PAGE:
Wednesday 19 January 2011

Vat v. Sales Tax and the Myth of Genealogy

MONDAY: Lunch on this dull damp start of the work week is goat cheese with sun-dried tomatoes, chopped red pepper and spring onion, black pepper, cayenne, and basil leaves on a bakery-fresh white breadcake. Fruit is mango and apple slices and red and white grapes. It's a bright spot in an otherwise monotonous day.

THURSDAY: Lunch on another dull damp day, with my job exactly the same as yesterday and the day before and the day before, is tuna with yogurt, capers and caper vinegar, chopped onion and red pepper, and pasilla chilli powder, cayenne, and a slight overdose of cumin on a whole wheat breadcake. Sometimes one needs a heavy dose of cumin. Fruit is ordinary clementine and kiwi slices and extraordinary mango chunks and a lychee. Oddly enough I think a Bloody Mary would be the perfect accompanying beverage.

As the price of everything goes up, including food, I'm relieved that I look so forward to my own home-prepared sandwiches. Considering the coalition government is pruning jobs, services, and access to education while increasing the cost of living, it's not a surprise that they've raised VAT from 17.5% to 20%. As in America, this British version of what Americans know as sales tax doesn't affect most foodstuffs. But there are a few oddities to which VAT is added, including chocolates, crisps, ice cream, frozen desserts, pork scratchings, and soft drinks; and there is a reduced VAT on prepared cakes, crackers, and biscuits. Because VAT, as opposed to US sales tax, is included in the price of the item and not added on later, all we'll notice in the supermarket is the 2.5% increase in the price of ice cream, cheese and onion crisps, and Coke, as well as a slight increase in the price of our McVities Dark Chocolate Digestives.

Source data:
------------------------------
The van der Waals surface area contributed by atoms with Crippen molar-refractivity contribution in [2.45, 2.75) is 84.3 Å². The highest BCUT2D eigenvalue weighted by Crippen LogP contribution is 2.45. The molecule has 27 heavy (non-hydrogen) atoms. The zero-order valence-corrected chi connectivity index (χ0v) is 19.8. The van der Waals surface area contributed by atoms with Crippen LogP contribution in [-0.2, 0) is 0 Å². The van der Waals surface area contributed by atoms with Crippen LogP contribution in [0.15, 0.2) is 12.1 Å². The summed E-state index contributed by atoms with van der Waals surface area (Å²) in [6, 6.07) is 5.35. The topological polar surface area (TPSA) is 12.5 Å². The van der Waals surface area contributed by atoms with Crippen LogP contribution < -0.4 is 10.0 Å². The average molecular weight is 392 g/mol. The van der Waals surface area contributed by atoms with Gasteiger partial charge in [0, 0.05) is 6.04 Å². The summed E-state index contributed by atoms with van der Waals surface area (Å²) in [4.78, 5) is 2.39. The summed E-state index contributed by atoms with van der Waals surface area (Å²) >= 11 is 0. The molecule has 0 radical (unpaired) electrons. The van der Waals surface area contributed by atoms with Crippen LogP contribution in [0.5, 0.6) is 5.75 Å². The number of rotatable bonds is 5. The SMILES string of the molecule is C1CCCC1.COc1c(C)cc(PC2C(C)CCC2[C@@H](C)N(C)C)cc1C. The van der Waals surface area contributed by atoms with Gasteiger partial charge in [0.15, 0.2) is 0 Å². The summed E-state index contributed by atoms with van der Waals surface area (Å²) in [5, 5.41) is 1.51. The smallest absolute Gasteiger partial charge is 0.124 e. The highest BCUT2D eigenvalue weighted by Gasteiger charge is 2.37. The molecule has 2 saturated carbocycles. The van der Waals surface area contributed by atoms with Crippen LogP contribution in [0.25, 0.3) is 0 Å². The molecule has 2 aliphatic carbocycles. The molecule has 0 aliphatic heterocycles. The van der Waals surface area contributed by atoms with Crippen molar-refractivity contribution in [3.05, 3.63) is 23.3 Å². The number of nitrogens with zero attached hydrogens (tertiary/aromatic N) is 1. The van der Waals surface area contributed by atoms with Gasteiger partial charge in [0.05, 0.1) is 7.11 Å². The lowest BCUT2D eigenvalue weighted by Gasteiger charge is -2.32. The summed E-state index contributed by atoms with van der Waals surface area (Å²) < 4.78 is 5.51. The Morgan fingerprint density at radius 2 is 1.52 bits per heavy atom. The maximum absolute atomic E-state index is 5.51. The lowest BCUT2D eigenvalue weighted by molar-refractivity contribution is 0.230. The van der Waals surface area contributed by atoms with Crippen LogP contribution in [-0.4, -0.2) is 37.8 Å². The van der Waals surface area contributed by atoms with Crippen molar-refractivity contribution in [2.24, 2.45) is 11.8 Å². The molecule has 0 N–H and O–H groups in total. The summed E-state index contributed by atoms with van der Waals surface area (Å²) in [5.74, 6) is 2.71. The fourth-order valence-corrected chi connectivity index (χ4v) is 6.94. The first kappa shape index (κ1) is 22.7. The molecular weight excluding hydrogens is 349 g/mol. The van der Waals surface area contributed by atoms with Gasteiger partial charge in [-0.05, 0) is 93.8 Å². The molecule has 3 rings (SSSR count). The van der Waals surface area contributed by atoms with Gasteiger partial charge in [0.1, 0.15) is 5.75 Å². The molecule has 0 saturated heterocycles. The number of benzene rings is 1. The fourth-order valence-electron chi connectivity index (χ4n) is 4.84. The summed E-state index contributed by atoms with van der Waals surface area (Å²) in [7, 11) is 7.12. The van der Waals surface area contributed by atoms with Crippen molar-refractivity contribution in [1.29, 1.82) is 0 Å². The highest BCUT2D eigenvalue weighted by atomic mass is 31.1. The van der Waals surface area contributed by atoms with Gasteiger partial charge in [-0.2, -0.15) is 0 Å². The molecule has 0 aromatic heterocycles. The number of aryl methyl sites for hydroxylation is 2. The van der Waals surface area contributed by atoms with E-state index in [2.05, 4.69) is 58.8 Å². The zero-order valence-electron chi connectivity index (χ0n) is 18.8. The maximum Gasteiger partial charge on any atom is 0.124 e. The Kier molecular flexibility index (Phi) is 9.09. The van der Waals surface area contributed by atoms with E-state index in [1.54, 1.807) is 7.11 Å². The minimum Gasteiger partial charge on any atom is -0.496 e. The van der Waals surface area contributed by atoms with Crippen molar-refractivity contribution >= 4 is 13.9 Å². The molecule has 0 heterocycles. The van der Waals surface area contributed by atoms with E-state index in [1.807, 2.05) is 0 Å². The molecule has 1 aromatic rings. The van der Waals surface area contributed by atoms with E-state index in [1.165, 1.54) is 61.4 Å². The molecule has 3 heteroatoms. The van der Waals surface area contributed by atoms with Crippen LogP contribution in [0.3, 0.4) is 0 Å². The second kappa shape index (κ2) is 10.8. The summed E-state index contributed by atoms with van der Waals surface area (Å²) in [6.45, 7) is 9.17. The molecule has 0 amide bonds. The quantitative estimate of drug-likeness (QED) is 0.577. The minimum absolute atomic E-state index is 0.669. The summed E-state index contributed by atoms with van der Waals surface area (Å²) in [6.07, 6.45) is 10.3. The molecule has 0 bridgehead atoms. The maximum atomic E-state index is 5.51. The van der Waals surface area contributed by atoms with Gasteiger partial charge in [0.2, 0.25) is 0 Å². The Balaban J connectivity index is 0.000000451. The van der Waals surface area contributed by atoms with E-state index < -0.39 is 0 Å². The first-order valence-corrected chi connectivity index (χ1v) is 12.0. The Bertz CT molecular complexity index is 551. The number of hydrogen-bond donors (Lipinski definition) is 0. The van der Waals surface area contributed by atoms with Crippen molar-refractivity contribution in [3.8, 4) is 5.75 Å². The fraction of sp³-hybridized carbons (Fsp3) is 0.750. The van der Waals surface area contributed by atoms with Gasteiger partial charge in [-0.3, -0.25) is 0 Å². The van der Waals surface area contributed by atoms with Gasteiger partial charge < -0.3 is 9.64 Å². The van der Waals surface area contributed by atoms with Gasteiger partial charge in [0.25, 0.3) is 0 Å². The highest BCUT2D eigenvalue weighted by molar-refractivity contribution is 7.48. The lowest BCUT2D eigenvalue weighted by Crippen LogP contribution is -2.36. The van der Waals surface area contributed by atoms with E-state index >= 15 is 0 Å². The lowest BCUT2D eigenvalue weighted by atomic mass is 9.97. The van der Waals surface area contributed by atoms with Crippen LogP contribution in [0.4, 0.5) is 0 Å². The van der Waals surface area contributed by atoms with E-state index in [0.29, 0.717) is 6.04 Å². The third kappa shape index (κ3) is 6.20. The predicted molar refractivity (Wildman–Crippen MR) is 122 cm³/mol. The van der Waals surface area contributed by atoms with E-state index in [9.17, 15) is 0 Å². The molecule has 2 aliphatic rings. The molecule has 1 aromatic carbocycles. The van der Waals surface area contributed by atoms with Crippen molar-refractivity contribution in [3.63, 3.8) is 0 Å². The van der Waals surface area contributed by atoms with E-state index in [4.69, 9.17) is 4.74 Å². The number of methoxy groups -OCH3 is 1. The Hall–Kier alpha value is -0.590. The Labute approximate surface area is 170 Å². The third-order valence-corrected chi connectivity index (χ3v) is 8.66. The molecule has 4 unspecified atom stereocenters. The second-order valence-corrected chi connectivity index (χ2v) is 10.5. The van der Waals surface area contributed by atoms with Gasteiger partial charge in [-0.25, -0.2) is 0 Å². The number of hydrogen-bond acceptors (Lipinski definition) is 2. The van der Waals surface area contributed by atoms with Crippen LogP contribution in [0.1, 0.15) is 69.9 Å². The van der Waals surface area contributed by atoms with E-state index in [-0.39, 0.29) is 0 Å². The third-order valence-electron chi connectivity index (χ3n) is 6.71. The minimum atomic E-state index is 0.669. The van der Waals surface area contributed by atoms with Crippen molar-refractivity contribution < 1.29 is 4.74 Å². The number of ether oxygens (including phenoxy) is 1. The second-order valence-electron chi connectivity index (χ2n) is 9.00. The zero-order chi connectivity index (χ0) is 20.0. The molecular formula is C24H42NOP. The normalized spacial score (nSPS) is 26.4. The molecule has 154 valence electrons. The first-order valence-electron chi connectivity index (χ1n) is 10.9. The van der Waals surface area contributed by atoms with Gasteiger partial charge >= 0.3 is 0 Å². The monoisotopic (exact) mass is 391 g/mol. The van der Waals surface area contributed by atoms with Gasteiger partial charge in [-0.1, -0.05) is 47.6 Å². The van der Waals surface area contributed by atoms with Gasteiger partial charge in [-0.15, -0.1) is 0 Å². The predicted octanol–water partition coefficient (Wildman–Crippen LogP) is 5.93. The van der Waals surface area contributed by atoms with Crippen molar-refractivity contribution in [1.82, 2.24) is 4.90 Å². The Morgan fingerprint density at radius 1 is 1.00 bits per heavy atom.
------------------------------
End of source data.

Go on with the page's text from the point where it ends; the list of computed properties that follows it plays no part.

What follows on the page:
In contrast, in my birth state of California, the sales tax is currently 8.25% statewide, and 9.75% in my home county of Los Angeles, for which all edible items are exempt except for ready-to-eat hot food and vitamins. In my second home of Seattle, Washington, the sales tax is 6.5% statewide, with an addition 3% added on in Seattle. There are a few states like Oregon, Alaska, Montana, Delaware, and New Hampshire that have no sales tax, so calculating how much one's grocery shop is going to cost is as easy as it is in the UK. But in a city like Chicago, with a whopping sales tax of 10.25%, one must always allow for that extra to be added on the final total. Eating out in restaurants is even more confusing, as one is supposed to calculate the tip before the sales tax is added; but this often doesn't happen, which is an advantage for the waitstaff but a disadvantage for the paying patrons.

It's a lot easier dining out in the UK, where tips for waitstaff are always appreciated but not set in blood. Of course, if there is an organised group, a 15% service charge is often added to the final bill. Still, one doesn't need to pull out their trigonometric calculator at the end of a meal, as I've experienced with a couple of American friends.

THE FOLLOWING MONDAY: It's a Wensleydale-and-smoked-Bavarian-cheese-on-a-rustic-cheese-roll sort of day. It's dull and mild and moist again, my job is exactly the same, and the only difference I can see in comparison to last Monday is the fact that the world, including myself, is a week older. My birthday is in a week, so I'll have the shock of suddenly being a year older. It's a misconception, this "year older" idea, as I'll simply be a day older than I was the previous day.

The same assumption comes with genealogy. The fact is that my great-great-great-great-great grandfather who carried my surname was only one of my 128 great-great-great-great-great grandparents who all probably had unique surnames. So I'm really not any more Mitchell than I am any of the other 127 surnames, and that's only going back seven generations. If I went back 20 generations I'd be dealing with 2,097,151 other surnames.

It's a good thing I don't have to remember them all whenever I fill in a form.

Search This Blog